Summer has an odd way of lasting forever and vanishing in an instant.
One morning, our grandmother told us that my father would be coming to collect us the following morning. She said this without a trace of emotion. I looked at my grandfather, who did not look up from his newspaper.
My first feeling was one of joy; I missed my parents. But that joy was soon diluted by the realisation that the secret library in the attic would no longer be at my disposal.
Only, the secret library was no longer a secret, and neither were the frequent visits my brother and I had been making. We had both borrowed several books by this time. Nothing that either one of us read was a bore to the other, but we definitely had our favorite subjects. I tended to read more books about history, adventure, and other countries. He was the science man, his favourite subject being dinosaurs. He became so engrossed in one book that he wandered down to dinner one evening whilst still reading. I was already at the table and sat there in horror as he took his chair without looking up from his book.
“What’re you after reading?” my granny asked.
“Book,” he grumbled, still not looking up.
“About?” She was smiling, which I took as a sign that we were about to be cooked and eaten.
That was when he came to, so to speak. He looked up as if he were waking from a dream, and realised that he was caught, and also the futility of an escape attempt.
“And where did you get it?”
I was staring a hole in him. It was no use.
That was it. That was all she said. We ate without saying a word. I could see her looking at me out of the corner of my eye, as if she were waiting for me to say something, but I had nothing to say, and after dinner we went off to bed. As we lay there, I thought about scolding my brother, or perhaps beating him senseless in the quietest fashion possible, but before I could do either of these things, he said, “I guess we can read the books downstairs now.”
“Reckon so.” I couldn’t understand any of it; if it was alright for us to go up in the attic, why had she made a point of telling us not to do so?
Regardless of her reason, we began reading our books in the sitting room. She would take note of which books we had borrowed, sometimes commenting on our choices. Why that book? What did you think of it? And, if we became bored with a book and began to creep upstairs for a replacement, —
“Don’t take it out of the feckin’ attic if you’re not going to read it! I have them all just where I want them.”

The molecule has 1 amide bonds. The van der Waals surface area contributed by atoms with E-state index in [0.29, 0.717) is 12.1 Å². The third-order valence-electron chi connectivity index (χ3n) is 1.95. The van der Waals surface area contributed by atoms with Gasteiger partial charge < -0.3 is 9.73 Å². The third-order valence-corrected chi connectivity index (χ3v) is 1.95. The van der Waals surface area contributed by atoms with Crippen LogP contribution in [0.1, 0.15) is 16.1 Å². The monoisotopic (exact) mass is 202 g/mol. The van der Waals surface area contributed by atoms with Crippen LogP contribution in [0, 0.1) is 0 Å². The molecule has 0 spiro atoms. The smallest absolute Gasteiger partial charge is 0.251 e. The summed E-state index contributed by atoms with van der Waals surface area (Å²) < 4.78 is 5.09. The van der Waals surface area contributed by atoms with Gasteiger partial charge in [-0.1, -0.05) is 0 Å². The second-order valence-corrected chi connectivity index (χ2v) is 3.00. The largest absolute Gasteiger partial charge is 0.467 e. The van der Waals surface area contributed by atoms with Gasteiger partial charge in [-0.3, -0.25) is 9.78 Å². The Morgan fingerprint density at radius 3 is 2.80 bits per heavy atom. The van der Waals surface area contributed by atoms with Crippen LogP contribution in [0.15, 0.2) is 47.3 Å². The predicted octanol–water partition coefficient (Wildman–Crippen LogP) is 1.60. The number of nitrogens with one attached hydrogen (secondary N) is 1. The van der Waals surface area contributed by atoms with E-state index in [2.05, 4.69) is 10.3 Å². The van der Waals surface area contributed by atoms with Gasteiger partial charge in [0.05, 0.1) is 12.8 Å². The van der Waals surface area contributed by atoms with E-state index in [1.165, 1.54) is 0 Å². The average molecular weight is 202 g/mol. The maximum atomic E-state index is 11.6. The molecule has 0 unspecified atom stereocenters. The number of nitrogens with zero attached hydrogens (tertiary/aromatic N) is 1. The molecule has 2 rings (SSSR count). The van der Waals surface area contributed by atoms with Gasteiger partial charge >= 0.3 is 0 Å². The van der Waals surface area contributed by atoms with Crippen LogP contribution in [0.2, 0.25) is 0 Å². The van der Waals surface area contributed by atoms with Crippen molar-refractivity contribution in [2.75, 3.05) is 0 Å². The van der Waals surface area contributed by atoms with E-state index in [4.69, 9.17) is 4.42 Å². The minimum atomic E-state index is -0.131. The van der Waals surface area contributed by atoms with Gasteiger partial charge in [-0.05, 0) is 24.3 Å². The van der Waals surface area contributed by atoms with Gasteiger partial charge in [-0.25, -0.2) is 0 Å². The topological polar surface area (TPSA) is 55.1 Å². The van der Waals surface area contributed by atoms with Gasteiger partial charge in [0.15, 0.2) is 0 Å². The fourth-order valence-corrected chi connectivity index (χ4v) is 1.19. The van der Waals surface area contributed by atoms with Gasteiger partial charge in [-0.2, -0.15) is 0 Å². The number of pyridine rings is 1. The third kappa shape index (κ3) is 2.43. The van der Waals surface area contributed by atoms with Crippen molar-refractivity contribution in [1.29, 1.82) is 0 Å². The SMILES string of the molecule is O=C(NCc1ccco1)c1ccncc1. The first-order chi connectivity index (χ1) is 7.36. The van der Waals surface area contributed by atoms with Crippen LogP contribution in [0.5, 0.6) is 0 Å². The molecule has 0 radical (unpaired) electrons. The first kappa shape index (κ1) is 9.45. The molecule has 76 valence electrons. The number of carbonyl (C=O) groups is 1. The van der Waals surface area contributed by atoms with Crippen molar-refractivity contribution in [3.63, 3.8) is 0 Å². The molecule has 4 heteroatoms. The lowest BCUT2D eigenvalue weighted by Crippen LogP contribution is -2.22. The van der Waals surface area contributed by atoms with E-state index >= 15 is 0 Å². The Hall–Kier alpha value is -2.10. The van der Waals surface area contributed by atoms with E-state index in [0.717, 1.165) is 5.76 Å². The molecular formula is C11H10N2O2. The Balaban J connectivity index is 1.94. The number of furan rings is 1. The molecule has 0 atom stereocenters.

And so we had become quite attached to “our” books, and I was even beginning to like my granny just a bit, and now it was all over. Back to our parents, yes, but also back to school and God only knew what it was going to be like this year, definitely not an attic full of books that we actually wanted to read, full of things we needed to learn. I thought about trying to steal a book or two to take home, but felt guilty about it, and in my child’s mind I actually believed that my granny knew where each and every volume was kept. I tried to turn my thoughts to my mother and father and my school friends as I fell asleep that night.
In the morning, shortly before my father arrived, my grandfather shook hands with us and gave us some money. This was how he told us he loved us, and I had no problem with that whatsoever.
Then it was my grandmother’s turn.
“What do you want to be when you grow up?” she asked my brother.
“Alright, then.” She gave him a rather large children’s science book that had most likely belonged to my father. He gave thanks and put the book under his arm. She looked at me.
“What about you?”
I hesitantly told her that I wanted to be a pilot. I hesitated because if I had said this to one of my teachers at school, they would have come back with some sort of remark like, “Get your head out of the clouds”, or “Don’t go getting above your station. Who do you think you are?” and I feared the same from her.
She nodded and went to her own bookshelves, which were set into the walls of the sitting room, searched for a bit, came back with a book and handed it to me.
“You’ll need to read this one, I think.”
I read the title.
Wind, Sand, and Stars by Antoine de Saint-Exupéry.
I looked through the book. No pictures. I looked up at her.
“This will teach me how to fly?”
Just then my father came through the door. My brother and I ran to him and he grabbed us in his arms. My grandfather rose from his chair and began speaking with my father about something that didn’t concern us boys. They moved toward the kitchen. Before we left, my grandmother said, “Oh, wait now. I”ll be right back.” She went upstairs again and came down with yet another book and handed it to me. It was a fluffy cloth book, a baby’s book. I gave her a quizzical look.
“For the little brother,” she said.
I looked at my little brother.
“Not that one, you idiot. The new one.”
(to be continued…)